When I had Joe, I used to look at moms with newborns who managed to be somewhat put together and wondered how they did it.
How were they not losing their minds?
How were they not crying all the time?
How were their babies so happy?
How did they seem so calm and I seemed like such a wreck?
When I got help for my post partum depression, I started to see a turn around. When Robert's dad died and I quit caring what anyone told me, I started doing what I wanted with my baby and saw another jump of improvement.
As a second time mom, I have the benefit of all that experience. I don't want anyone to look at me right now and think, "wait - how is she so functional?!?!" and not know all the behind the scenes.
First, "functional" is relative. I spend 90% of my day feeding a baby, doing laundry, doing dishes, and keeping my 2 year old alive. That's it. You may see the other 10% and be impressed, but it's a lot of messy hair and yelling, "JOE DON'T TOUC…
Today would have been my father-in-law's birthday. Isn't it weird to think that one day, we will die, and our birthdays are almost null? We have lots of birthdays we celebrate with our friends, families, and their kids, too. Birthdays are a big deal. Until you stop celebrating them.
And the weirdest part of this? I'm actually so, so glad to know that one day, my birthday won't mean anything. That is there something bigger, more significant, more important than the time I spend here on earth. I find that comforting on an existential level.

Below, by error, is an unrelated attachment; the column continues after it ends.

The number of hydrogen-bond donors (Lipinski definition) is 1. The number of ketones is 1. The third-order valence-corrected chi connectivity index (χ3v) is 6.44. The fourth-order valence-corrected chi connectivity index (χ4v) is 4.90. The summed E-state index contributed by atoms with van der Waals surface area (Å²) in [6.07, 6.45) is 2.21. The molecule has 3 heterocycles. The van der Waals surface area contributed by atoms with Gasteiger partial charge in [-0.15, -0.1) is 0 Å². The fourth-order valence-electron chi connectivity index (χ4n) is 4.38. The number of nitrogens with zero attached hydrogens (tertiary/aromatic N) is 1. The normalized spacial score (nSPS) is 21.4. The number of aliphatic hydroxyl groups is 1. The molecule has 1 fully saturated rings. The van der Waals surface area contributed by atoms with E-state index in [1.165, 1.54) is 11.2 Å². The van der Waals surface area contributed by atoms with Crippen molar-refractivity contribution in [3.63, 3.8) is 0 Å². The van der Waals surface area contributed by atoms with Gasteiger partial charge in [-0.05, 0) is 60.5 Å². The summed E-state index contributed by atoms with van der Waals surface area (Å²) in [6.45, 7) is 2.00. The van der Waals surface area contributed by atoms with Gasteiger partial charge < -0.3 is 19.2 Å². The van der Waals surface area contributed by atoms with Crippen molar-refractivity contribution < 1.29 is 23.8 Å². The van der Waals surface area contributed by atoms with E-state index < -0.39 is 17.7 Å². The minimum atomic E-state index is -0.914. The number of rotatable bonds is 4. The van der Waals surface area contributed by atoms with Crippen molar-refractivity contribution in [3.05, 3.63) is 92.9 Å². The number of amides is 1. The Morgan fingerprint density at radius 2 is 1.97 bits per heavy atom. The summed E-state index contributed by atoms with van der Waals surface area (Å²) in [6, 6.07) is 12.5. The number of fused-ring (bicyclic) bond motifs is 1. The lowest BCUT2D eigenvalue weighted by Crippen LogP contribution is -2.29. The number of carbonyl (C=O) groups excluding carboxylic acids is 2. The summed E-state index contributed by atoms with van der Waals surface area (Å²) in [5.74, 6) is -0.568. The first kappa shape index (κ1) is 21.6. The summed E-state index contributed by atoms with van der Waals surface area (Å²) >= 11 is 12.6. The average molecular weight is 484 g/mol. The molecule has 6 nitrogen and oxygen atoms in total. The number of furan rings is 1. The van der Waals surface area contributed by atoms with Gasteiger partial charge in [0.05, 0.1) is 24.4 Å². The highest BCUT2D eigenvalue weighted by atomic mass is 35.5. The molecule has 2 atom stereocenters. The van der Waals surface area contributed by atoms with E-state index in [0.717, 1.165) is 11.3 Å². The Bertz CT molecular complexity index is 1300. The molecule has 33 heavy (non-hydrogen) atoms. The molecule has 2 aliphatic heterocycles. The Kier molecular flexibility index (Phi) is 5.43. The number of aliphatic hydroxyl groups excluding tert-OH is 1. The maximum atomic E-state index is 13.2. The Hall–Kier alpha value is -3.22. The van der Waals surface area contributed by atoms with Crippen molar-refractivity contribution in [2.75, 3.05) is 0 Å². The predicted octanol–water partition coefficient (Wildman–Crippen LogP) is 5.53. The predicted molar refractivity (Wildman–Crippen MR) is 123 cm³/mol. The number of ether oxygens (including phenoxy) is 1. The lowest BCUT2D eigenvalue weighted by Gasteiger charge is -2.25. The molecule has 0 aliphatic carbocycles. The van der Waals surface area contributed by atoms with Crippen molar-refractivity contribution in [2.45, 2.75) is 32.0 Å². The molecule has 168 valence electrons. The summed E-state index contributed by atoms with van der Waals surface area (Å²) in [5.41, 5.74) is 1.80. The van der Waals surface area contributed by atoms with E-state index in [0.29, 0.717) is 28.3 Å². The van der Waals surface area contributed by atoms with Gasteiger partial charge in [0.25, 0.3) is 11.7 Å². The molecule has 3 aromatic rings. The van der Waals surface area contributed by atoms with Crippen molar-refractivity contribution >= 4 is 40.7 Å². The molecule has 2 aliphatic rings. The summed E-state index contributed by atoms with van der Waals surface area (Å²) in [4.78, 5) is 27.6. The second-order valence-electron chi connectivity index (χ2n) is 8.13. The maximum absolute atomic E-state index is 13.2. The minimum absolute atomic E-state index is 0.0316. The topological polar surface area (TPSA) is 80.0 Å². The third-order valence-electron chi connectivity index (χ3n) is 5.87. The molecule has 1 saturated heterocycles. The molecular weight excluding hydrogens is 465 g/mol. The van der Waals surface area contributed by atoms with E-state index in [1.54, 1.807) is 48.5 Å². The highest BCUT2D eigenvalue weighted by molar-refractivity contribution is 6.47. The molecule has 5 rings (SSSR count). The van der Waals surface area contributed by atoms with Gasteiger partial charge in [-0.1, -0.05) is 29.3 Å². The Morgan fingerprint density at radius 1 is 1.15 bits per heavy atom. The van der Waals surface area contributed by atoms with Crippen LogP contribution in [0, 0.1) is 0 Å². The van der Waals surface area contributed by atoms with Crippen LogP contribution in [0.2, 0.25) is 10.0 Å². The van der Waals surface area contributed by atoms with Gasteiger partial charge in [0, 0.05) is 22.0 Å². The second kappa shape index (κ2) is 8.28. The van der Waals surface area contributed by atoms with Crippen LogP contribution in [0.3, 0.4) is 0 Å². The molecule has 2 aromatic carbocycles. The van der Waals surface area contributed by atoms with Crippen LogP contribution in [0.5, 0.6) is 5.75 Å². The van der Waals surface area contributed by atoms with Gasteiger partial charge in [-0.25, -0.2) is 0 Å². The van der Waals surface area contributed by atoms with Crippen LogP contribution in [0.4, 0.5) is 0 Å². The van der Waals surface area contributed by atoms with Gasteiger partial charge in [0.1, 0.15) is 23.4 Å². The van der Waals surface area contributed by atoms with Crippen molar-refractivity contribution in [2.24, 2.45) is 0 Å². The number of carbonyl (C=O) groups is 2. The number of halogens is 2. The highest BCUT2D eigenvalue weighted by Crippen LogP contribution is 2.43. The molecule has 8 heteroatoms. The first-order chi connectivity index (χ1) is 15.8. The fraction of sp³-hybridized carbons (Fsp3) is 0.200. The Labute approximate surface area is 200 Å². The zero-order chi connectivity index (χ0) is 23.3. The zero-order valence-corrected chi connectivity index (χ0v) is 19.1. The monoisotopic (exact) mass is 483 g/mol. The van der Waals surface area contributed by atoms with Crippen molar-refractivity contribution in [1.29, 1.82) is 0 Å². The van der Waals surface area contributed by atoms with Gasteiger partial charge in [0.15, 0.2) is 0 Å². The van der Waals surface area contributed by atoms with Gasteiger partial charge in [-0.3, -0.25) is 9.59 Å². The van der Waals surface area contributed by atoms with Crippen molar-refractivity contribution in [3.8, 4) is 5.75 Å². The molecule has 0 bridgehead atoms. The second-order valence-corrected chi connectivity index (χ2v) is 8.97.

The truth is, I get mad some times. I get mad at the milestones and moments I don't get to have with my father-in-law. It feels like being robbed, over and over again.
C.S. Lewis said, "There are far, far things better ahead than any we leave behind." When I think about that, my anger fades. While the birthdays of my kids feel like a big deal, they are nothing compared to what Don gets in glory. They are nothing. I can…
I've been thinking about something for a very, very long time. In a way, it came to a head for me yesterday, and then I read this blog post this morning and I decided it's my turn to talk a little bit about this issue.
For a long time, I've been saying, "It's not you, it's me", but I think it may actually not be me.
I read that blog this morning and tears came into my eyes. Tears of frustration, of loneliness, of relief. Frustration for things I do not agree with but I feel are accepted as "cultural norms", loneliness for thinking I am one of a very select few who think this way, and relief to hear that I am not the only one.
That last one is why I decided to write this blog: if you read that above blog post and resonate; or if you sit somewhere on Sunday desperately wanting to worship God but wrestling with a Christian church or the American Christian Church; if in …